In the Game pp 169-189 | Cite as

Backfield in Motion

The Transformation of the NFL by Black Culture
  • Joel Dinerstein

Abstract

Nearly every aspect of our national pastimes has been transformed by African American participation and protest, style and aesthetics, physical gesture and emotional expression—a social fact suggesting that African Americans create permanent changes in American sports once they attain a certain critical mass. African Americans constitute more than 80 percent of NBA players and 65 percent in the NFL. That basketball is deeply embedded in black culture is common knowledge: the sport’s transformative elements over the last forty years—the jump shot, slam-dunk, fast break offense, and defiant self-expression—make pre-1965 b-ball, with its running hook-shots and two-handed set-shots, look like a diagrammed pickup game. But football was equally transformed by black culture in the 1970s in aesthetic, athletic, expressive, and performative ways, yet this is an untold story that remains a sideline to the AFL-NFL merger and the rise of Monday Night Football. In fact, the sport seems embarrassed by the changes: How else to assess the “illegal celebration” penalty of the 1980s except as the illegal use of black culture? As historian Alan H. Levy notes in Tackling Jim Crow, “Many head coaches of the 1970s (and all were white) sought to clamp down on it [black culture],” since they were “unduly threatened by matters of identifiably and self-consciously black behavior that lay outside their ken and control.”1

Keywords

Marketing Explosive Stein Tempo Dial 

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Notes

  1. 1.
    Alan H. Levy, Tackling Jim Crow: Racial Segregation in Professional Football (Jefferson, NC: McFarland, 2003), 154.Google Scholar
  2. 3.
    John Sayle Watterson, College Football: History, Spectacle, Controversy (Baltimore: Johns Hopkins University Press, 2000), 318–320;Google Scholar
  3. John T. Brady, The Heisman (New York: Atheneum, 1984), 154–157. For a few exceptions to the monolithic segregation of college football in the South before the 1960s,Google Scholar
  4. see Patrick B. Miller, “Slouching Toward a New Expediency: College Football and the Color Line During the Depression Decade,” American Studies 40, no. 3 (Fall 1999): 5–30.Google Scholar
  5. 6.
    Michael MacCambridge, America’s Game (New York: Random House, 2004), 107–110, 164–167, 201–203; Bob Costas quoted in Larry Swartz, “Biography—Jim Brown,” www.sportsplacement.com/brownbio.htm. Brown was equally outspoken off the field, as when challenging the racism, segregation, and double standards of the Cleveland Browns as a corporate organization in 1960: “If they don’t invite us to the parties and events with the pretty white girls, then we won’t go to those community functions, that boring, political shit, where they want to make us look like one happy family. If we can’t go to … the fun stuff, then we won’t do the fake stuff.” Brown quoted in Mac-Cambridge, America’s Game, 202. Many thanks to Clark Dougan for his recollections of Jim Brown and for suggesting this line of argument.Google Scholar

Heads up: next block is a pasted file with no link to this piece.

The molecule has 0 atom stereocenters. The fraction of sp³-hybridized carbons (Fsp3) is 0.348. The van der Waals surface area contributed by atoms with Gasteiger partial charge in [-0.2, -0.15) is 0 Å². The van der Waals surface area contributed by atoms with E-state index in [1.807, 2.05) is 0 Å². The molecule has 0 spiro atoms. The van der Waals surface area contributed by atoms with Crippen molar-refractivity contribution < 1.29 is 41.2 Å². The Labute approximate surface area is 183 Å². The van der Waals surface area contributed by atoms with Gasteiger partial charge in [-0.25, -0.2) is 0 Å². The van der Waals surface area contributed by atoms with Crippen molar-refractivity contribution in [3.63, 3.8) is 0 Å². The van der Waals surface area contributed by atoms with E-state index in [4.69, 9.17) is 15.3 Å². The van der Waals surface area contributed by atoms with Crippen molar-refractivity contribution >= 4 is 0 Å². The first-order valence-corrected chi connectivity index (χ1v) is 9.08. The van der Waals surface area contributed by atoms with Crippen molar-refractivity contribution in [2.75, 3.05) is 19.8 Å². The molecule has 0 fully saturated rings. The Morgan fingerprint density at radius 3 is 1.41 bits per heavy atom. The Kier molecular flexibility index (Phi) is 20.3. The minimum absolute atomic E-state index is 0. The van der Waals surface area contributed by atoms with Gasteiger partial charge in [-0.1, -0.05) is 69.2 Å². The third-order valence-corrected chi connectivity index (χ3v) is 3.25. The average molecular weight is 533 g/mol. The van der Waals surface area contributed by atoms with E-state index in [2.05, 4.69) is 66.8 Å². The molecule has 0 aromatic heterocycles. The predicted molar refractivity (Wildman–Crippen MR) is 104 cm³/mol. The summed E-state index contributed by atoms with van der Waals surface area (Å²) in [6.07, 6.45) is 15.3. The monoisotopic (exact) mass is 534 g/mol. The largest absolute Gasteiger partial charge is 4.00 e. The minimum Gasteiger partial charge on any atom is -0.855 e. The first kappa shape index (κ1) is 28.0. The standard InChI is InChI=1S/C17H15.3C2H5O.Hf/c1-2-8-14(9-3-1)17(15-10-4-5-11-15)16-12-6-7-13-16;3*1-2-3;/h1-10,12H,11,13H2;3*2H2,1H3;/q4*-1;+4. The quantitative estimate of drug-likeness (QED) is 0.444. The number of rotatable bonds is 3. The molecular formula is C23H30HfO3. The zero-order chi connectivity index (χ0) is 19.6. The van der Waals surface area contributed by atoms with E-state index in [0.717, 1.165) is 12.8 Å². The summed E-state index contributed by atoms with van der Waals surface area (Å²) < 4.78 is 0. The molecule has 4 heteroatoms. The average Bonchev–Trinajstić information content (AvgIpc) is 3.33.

6. 7.
    Nelson George, Elevating The Game: The History and Aesthetics of Black Men in Basketball (New York: Simon & Schuster, 1993), xiv–xxi.Google Scholar
  7. 8.
    Gena Dagel Caponi, ed., Signifyin(g), Sanctifyin’ and Slam Dunking (Amherst: University of Massachusetts Press, 1999), 9–13; George, Elevating The Game, xiv, xvii, xix, xxi;Google Scholar
  8. Todd Boyd, Am I Black Enough For You?: Popular Culture From the Hood and Beyond (Bloomington: Indiana University Press, 1997), 111–116; an earlier reference to basketball as “visual jazz” appears in Jeff Greenfield, “The Black and White Truth About Basketball,” in Caponi, Signifyin(g), 373–378.Google Scholar
  9. 10.
    Joel Dinerstein, Swinging the Machine: Modernity, Technology, and African American Culture Between the World Wars (Amherst: University of Massachusetts, 2003).Google Scholar
  10. 12.
    Mark Kriegel, Namath: A Biography (New York: Viking, 2004), 237–238; MacCambridge, America’s Game, 250–252. On African-American male cool as formed in jazz culture, see Joel Dinerstein, “Lester Young and the Birth of Cool,” in Caponi. Signifyin(g), 239–276.Google Scholar
  11. 13.
    Marshall Stearns and Jean Stearns, Jazz Dance: The Story of American Vernacular Dance (New York: Macmillan, 1968).Google Scholar
  12. 16.
    Phil Patton, Razzle-Dazzle: The Curious Marriage of Television and Professional Football (Garden City, NY: The Dial Press, 1984), 163–164; Watterson, College Football, 64–98.Google Scholar
  13. 17.
    All quotes here are from Michael Oriard, King Football: Sport and Spectacle in the Golden Age of Radio and Newsreels, Movies and Magazines, the Weekly and the Daily Press (Chapel Hill: University of North Carolina Press, 2001), 302–307, 319–327.Google Scholar
  14. 22.
    Gena Caponi-Tabery, “Jump for Joy: The Jump Trope in African America, 1937–1941,” Prospects: An Annual of American Cultural Studies 24 (1999): 521–574.CrossRefGoogle Scholar

Copyright information

© Amy Bass 2005

Authors and Affiliations

  • Joel Dinerstein

There are no affiliations available

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